What do national greenhouse gas figures really tell us?

National statistics are often used to show agriculture’s contribution to climate change. Here we give an overview of what they are, and some of the limitations to their use.

What is the national greenhouse gas inventory?

The National Atmospheric Emissions Inventory (also known as the National Inventory) is a record of greenhouse gas emissions in the UK from 1990 to present day, as well as some sequestration. It is used to monitor and evaluate the country’s progress towards net zero, as part of both national and international targets. It reports on both individual gases and emissions in terms of carbon dioxide equivalent (CO2e), using the Global Warming Potential 100 year methodology otherwise known as GWP100. It also splits these emissions into sectors e.g. manufacturing, transport, agriculture, etc. When sources say Agriculture produces around 10% of the UK’s greenhouse gas emissions, that figure is from the National Inventory.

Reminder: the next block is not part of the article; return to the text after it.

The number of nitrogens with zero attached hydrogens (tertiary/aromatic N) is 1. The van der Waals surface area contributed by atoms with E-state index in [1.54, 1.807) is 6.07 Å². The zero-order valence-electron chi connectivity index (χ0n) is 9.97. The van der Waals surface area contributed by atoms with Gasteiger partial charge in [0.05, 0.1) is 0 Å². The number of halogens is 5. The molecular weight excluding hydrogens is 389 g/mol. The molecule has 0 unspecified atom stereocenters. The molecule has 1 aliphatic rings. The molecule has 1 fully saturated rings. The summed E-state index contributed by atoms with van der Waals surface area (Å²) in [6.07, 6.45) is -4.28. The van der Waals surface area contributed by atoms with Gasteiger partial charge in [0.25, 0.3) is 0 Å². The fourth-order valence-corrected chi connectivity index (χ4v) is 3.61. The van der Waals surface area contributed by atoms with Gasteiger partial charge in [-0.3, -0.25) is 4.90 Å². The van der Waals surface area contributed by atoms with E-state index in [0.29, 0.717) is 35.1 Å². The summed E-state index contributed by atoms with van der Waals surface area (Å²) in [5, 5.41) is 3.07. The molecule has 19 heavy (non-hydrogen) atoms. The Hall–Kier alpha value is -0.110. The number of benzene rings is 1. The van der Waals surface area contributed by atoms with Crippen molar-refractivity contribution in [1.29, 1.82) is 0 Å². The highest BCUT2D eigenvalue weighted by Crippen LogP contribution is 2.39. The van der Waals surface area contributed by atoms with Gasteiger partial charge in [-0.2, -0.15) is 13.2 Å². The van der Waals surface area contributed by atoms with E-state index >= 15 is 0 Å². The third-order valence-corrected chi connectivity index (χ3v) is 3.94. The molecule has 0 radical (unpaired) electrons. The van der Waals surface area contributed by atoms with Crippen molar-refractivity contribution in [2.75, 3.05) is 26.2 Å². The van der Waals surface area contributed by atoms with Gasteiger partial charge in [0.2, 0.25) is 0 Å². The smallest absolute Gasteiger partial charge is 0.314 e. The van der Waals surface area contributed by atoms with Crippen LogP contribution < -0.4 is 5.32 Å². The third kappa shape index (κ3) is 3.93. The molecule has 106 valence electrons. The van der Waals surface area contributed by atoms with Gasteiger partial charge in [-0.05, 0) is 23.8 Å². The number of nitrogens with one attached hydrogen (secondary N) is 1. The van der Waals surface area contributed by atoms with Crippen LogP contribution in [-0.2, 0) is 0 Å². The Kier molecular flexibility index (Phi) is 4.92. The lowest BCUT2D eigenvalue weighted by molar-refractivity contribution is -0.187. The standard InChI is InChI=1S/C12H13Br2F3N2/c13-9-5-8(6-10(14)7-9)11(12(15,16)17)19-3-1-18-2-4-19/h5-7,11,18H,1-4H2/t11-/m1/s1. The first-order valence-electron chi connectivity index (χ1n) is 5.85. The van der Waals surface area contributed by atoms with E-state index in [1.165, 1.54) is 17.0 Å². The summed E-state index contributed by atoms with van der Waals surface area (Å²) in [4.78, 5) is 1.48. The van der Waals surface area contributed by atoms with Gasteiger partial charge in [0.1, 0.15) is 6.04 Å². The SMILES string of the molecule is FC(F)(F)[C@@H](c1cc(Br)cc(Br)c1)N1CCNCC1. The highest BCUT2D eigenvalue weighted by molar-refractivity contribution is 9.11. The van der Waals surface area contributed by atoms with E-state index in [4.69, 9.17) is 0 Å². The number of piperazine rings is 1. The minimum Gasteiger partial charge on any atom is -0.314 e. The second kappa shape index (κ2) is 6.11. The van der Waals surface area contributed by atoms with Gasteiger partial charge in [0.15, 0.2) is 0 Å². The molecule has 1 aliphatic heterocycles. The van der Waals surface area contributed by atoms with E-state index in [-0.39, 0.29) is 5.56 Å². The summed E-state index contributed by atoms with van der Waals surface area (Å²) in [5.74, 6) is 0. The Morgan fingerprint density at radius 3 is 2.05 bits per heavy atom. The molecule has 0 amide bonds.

Some points to note when looking at and using National Inventory data:

  • The National Inventory reports on the UK’s production and manufacturing. If a product is imported to the UK, it won’t be included in the UK inventory, but would be on the national inventory for whichever country produced the product.
  • We often don’t know the actual emissions, so averages, known as “factors,” are used. For example, emissions from cows will be calculated from the number of animals multiplied by the perceived emissions for an average cow.